YES! Everyone pregnant should make a birth plan. It is the best way to familiarize yourself with the options and choices that may come up during the birth process. If you're planning a home birth, I recommend making TWO birth plans—a home birth plan and a hospital birth plan. Your home birth plan will probably be simple, as most midwives practice intermittent fetal monitoring, observe the golden hour, help establish breastfeeding, and have low medical intervention and episiotomy rates.
In your hospital birth plan, you'll want to include your preferences on medical interventions (Pitocin, episiotomy, pain relief medications, forceps or vacuum delivery), as well as procedural preferences, like if you want to keep your placenta, if you want your baby to have delayed umbilical cord clamping, who you want to be with you if you have a c-section, who you want to go with baby if they need to transfer to another hospital or go to the NICU, etc.
Making a birth plan can feel uncomfortable because none of us want to think about unexpected things that could come up. But if those things happen, you'll want to have a plan for it. Plus, we've made it even easier —we have a birth plan template you can print out and place with your birth supplies.
Common Questions When Planning Your Home Birth
Do I Need to Hire a Doula?
You don't have to hire a doula if you have a home birth, but some birthing parents like having both a doula and a midwife present while they're in labor. A doula is there for physical, emotional, and informational support, while the midwife tracks labor progress and ensures you and the baby stay safe during labor and delivery. Your midwife or doctor is your medical provider. They are monitoring the well-being of both you and the baby and keeping an eye on the labor process to ensure a safe birth. These two birth attendants serve very different roles, and some families like having both resources available.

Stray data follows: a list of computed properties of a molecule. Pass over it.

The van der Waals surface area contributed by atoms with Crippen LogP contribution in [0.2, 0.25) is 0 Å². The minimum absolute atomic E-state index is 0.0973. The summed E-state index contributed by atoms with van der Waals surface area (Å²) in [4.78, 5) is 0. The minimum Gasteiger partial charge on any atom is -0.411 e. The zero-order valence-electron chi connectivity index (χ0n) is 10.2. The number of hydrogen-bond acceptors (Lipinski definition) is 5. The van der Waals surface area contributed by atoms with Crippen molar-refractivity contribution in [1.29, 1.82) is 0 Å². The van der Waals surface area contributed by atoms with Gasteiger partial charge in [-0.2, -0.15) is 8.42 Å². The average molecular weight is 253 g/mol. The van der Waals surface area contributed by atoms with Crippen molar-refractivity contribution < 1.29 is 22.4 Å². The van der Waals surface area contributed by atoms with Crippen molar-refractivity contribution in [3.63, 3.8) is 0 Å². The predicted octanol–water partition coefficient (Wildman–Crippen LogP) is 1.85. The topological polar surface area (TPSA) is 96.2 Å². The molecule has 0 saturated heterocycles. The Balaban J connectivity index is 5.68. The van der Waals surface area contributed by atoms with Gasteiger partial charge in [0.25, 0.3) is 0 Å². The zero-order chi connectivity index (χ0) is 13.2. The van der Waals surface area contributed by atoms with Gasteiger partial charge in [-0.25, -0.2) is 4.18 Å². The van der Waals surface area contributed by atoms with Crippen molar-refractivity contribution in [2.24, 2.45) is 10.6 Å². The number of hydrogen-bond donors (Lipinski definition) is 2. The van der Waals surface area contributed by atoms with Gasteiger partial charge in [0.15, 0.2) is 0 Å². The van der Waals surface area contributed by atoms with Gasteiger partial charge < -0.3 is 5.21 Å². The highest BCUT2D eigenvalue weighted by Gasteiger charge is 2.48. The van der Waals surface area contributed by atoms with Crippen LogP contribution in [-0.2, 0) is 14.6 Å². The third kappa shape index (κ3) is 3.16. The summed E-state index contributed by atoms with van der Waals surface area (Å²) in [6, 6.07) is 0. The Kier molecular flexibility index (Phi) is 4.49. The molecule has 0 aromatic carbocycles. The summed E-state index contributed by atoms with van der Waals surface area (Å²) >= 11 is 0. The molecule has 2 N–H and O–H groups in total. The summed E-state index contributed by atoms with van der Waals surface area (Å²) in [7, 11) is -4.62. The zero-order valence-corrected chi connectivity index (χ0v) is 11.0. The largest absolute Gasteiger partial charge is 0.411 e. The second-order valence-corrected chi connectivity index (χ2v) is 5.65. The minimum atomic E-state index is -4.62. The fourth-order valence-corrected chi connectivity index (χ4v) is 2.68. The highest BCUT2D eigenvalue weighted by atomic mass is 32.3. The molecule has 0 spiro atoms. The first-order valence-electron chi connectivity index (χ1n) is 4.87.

Can I Have a Water Birth?
You can! One of the benefits of having your baby at home is that you can labor and/or deliver in a birth pool if that's something that sounds appealing to you. Water is a beautiful tool to use during labor, and the birth pool has been referred to as "the midwife's epidural" because of the relief it brings when you get in. Even if you don't have a birth pool to use, you can labor in your bathtub or shower with all of your usual comforts and privacy.
How Do I Prepare My Home for Birth?
First, you'll want to gather a few things ahead of time to get your house ready for the big day. You'll need towels, washcloths, and a plastic sheet or liner to place on your bed. If your midwife isn't providing puppy pads/absorbent pads, you need to get some of those, too. If you plan to use a birth pool, grab a couple of flannel-backed tablecloths and place them plastic side down underneath the pool before you fill it. The plastic will protect your floors from getting wet, and the flannel will absorb any drips you get in and out of the tub.